One of the characteristics of their attire is the use of large quantities of chaquira (necklaces), which weigh a few pounds. Initially they were of seeds or other vegetable products and feathers; from the contact with the Spaniards they began to use also other materials. Men wear these necklaces in incomparably higher quantities than women. In addition, in great occasions they used a necklace made with jaguar teeth. This necklace gives an account of the value of the man who wears it, as it indicates the number of jaguars he has hunted in his life.
Traditionally they used crowns of colored feathers, and they perforated their noses and earlobes to carry parrot feathers. They painted their faces with achiote and designed complex figures.
The walls were built with wood and the roof with palm leaves. Now, the single-family house, built with non-traditional materials, is more frequent. It is built on wooden pilasters 1.5 m high, and the floor is boarded with wooden stems. The walls rise from the floor but do not join with the ceiling to allow ventilation of the house, which is important given the intense heat and humidity of the environment. The roof is made with some types of palm leaf.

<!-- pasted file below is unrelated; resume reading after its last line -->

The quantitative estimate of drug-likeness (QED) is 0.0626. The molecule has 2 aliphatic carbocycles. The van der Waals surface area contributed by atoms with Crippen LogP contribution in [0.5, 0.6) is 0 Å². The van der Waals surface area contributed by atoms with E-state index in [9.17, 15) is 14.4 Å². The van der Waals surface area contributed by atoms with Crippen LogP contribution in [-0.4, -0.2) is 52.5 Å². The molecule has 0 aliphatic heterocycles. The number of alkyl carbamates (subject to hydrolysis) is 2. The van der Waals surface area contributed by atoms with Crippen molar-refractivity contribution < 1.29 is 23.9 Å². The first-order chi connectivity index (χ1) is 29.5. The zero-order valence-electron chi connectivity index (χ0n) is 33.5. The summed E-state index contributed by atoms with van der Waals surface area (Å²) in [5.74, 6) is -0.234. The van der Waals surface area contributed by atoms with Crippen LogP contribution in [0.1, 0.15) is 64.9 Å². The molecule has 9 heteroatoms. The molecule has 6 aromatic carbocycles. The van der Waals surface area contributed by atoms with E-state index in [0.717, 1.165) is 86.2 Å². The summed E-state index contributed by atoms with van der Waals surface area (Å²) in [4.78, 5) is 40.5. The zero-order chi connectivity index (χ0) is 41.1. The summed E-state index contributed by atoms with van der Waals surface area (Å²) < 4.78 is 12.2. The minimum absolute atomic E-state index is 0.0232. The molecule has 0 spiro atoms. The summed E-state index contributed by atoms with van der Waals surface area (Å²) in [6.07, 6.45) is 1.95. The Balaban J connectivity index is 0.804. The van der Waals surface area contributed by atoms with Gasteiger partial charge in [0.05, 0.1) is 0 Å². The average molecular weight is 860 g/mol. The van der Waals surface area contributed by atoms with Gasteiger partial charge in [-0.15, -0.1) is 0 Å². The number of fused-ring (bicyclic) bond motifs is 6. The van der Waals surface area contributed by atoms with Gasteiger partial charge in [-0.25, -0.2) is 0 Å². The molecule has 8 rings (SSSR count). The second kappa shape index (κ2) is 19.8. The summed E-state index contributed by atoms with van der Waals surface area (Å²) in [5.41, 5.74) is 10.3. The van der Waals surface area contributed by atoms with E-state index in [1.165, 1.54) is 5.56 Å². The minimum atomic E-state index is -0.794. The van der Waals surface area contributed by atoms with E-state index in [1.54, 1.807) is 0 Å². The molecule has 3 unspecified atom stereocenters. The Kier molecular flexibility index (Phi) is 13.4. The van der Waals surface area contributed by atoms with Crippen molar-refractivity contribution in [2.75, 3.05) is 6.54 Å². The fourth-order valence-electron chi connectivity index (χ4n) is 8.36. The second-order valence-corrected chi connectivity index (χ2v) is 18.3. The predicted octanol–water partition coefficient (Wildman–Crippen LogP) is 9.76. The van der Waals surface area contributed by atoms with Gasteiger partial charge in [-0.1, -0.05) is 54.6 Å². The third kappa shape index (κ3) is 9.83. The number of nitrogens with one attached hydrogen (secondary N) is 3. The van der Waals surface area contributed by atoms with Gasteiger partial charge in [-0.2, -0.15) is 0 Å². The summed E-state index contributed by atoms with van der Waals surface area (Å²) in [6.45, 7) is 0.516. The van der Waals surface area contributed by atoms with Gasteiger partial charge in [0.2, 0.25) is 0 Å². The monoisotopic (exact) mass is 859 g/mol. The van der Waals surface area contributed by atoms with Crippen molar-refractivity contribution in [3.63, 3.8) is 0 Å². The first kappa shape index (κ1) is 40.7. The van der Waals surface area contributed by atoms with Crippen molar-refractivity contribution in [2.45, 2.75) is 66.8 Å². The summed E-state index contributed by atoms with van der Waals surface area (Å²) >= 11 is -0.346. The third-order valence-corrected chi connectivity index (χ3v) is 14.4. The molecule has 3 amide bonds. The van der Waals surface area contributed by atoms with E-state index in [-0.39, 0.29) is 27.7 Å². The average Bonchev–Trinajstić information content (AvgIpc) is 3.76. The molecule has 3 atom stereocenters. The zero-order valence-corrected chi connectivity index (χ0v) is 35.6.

The kitchen is a wooden box with dirt, where the fire is installed, above which hangs a mat where the meat of animals and fish is smoked for conservation. The bed is a kind of platform that welcomes the whole family, but they also use hammocks made with a vegetable fiber called chambira.
Culture, Celebrations and Cosmovision
The chonta festival is celebrated in the month of April, coinciding with the production of the chonta duro, and it is organized by the Na´su, head of the Community.
Traditionally, the Kofans are good hunters, fishermen, and excellent connoisseurs of the jungle and its biodiversity.
When preparing Ayahuasca, one should not bathe in the river, nor walk along the road to the House where the drink is being prepared. One should not pass over the Shaman's back, nor clap it, because the ritual activity that is being prepared can be cut off.
Traditionally, women marry at the age of 13 or 14.
For the Kofans, education and culture are founded on four pillars: the thought of the elders, native languages, sacred plants, and the norms and values of their culture.
The Crisis Affecting the Kofans
The ancestral territory, health and social cohesion of the Kofán communities in Ecuador have been affected by oil exploitation for several decades. The opening of roads destroyed a large number of hectares of forest, so the Kofans lost hunting and gathering areas and orchards of medicinal and food plants. A colonization process was unleashed that reduced the Kofán territory. Both, oil exploitation and colonization have resulted in irrational deforestation and pollution of air, water and land.
Currently, hunting and fishing have been drastically reduced, forcing a change in the traditional diet. Most have pigs and chickens for sale and family consumption, and also work as artisans and commercialize their products.